This course will help you understand how and why drugs and treatments are funded and discover how healthcare organizations make decisions about whether we should have access to certain treatments.
You will focus on a key part of the information used to make these decisions - Health Technology Assessment (HTA).
What topics will you cover?
In this course we looked at:
- What health technology assessment is and how it is applied by healthcare decision-makers to inform the choices they make about which drugs and treatments should be made available to patients- this means looking at both the benefits or effects of the treatment, and its costs.
- The kinds of evidence that can help us to decide whether a treatment is of benefit, and how much of a benefit it gives.
- The range of evidence types, with a focus on clinical trials, what they can offer, their limitations and why they are particularly important for HTA.
- The methods used to bring the existing research and evidence about a treatment together, so we can get a clear picture of what benefits the treatment offers. To do this, we looked at a technique called ‘sytematic reviewing’ which combines the evidence into a single report and uses statistical techniques to bring the data from a number of studies together to create a single estimate of the effects of a treatment.
- The ways in which the costs of drugs and the economic impacts can be compared with those of existing treatments. To do this we looked at how a specific research technique, economic modelling, is used. We looked at the different kinds of model, their value in HTA and how they are combined with the evidence from our systematic review of the clinical effectiveness of a treatment to produce estimates of costs/benefit. We also looked at the final HTA report, to give a direct insight into the information that decision-makers are presented with. We looked at how decision makers use the HTA report, in conjunction with a wider range of information and input, to make a final decision.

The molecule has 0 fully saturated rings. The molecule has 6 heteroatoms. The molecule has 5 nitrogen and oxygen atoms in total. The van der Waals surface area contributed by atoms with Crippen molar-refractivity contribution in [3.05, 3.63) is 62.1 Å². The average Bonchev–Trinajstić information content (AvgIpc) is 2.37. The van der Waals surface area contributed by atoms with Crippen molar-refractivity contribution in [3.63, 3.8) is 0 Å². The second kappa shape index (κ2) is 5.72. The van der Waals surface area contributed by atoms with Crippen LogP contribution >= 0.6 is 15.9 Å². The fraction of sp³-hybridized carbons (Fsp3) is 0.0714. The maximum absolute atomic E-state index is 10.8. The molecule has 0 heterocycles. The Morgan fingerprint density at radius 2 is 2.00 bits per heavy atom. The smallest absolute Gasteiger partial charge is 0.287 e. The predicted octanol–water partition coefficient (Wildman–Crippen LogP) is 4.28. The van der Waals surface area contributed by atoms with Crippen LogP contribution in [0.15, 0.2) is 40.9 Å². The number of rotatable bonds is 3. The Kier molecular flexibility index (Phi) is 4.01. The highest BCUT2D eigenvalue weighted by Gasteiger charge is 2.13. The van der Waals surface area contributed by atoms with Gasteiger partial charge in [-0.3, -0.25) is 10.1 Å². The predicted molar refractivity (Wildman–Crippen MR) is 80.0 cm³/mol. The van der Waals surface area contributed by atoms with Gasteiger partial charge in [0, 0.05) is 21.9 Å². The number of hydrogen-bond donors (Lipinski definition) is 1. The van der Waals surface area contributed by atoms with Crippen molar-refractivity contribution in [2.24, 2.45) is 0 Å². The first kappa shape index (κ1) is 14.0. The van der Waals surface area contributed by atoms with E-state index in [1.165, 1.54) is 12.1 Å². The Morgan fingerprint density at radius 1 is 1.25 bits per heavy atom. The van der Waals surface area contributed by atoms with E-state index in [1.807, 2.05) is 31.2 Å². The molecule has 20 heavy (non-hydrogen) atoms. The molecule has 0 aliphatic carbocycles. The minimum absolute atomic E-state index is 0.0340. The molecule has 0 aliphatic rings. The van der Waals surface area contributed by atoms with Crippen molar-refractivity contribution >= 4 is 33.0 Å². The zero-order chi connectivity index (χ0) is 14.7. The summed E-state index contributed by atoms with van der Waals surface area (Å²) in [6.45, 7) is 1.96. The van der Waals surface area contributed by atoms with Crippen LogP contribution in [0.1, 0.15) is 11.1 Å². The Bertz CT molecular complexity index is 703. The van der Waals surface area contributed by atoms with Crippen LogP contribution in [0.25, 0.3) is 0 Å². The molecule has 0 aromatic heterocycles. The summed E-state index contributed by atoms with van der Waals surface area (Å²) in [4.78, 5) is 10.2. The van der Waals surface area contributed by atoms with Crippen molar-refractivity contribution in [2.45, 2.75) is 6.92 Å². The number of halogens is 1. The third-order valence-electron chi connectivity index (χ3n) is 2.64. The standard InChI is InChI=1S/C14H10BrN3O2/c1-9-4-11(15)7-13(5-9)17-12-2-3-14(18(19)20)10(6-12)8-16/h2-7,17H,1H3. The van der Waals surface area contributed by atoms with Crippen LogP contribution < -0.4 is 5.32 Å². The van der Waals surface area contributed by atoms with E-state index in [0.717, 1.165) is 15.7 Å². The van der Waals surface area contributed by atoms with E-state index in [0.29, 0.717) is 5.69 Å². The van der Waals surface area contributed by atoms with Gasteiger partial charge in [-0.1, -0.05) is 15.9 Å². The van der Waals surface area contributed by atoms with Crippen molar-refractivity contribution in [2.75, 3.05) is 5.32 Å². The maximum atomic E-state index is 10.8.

- We finished by briefly looking at how a decision to make a treatment available (or not) impacts on other health services.
What will you achieve?
By the end of the course, you'll be able to...
- Explore the assessment process for a new health technology and how this applies to a potential decision outcome.
- Explain the process of decisions about which healthcare treatments are funded by a patient or member of the public.
- Investigate a health technology assessment (HTA) and understand the evidence presented.
- Contribute to an informed discussion about whether or not a new health technology is adopted and funded by the NHS, or another national healthcare system.
Who is the course for?
This course will help you understand how and why choices about drugs and treatments have been made. It may inspire you to think about a career in healthcare, local decision-making or academia.
Continuing Professional Development
If you are currently working in healthcare, pharmaceuticals or medical research then this course could be a valuable addition to your continuing professional development and will help you to better understand decision making and economics in your field of practice.
You can prove your CPD by upgrading the course and earn a certificate that details the hours you spent learning, what the course covered and the course start date.
Take your understanding further: Learn about Measuring and Valuing Health
The HTA process depends on many sources of information coming together to provide an assessment. Take your knowledge of healthcare decision-making further and learn about health outcomes with our previous course Measuring and Valuing Health.
This course looks more closely into one of the factors which help to inform healthcare decisions. Costs are fairly straightforward to calculate but what about the benefits? How do we measure and value these benefits?
You’ll learn about how patient-reported outcome measures (PROMs) are developed and implemented. You’ll also learn what quality-adjusted life years (QALYs) are and how they are generated including describing health states and how they can be valued through methods such as Time Trade-Off. Sign up here.
Study with the University of Sheffield
You may even wish to take your learning further, with the University of Sheffield’s Master's degrees and short courses in areas such as health economics, public health, and international healthcare technology assessment.
This school offers programs in:
Last updated February 17, 2018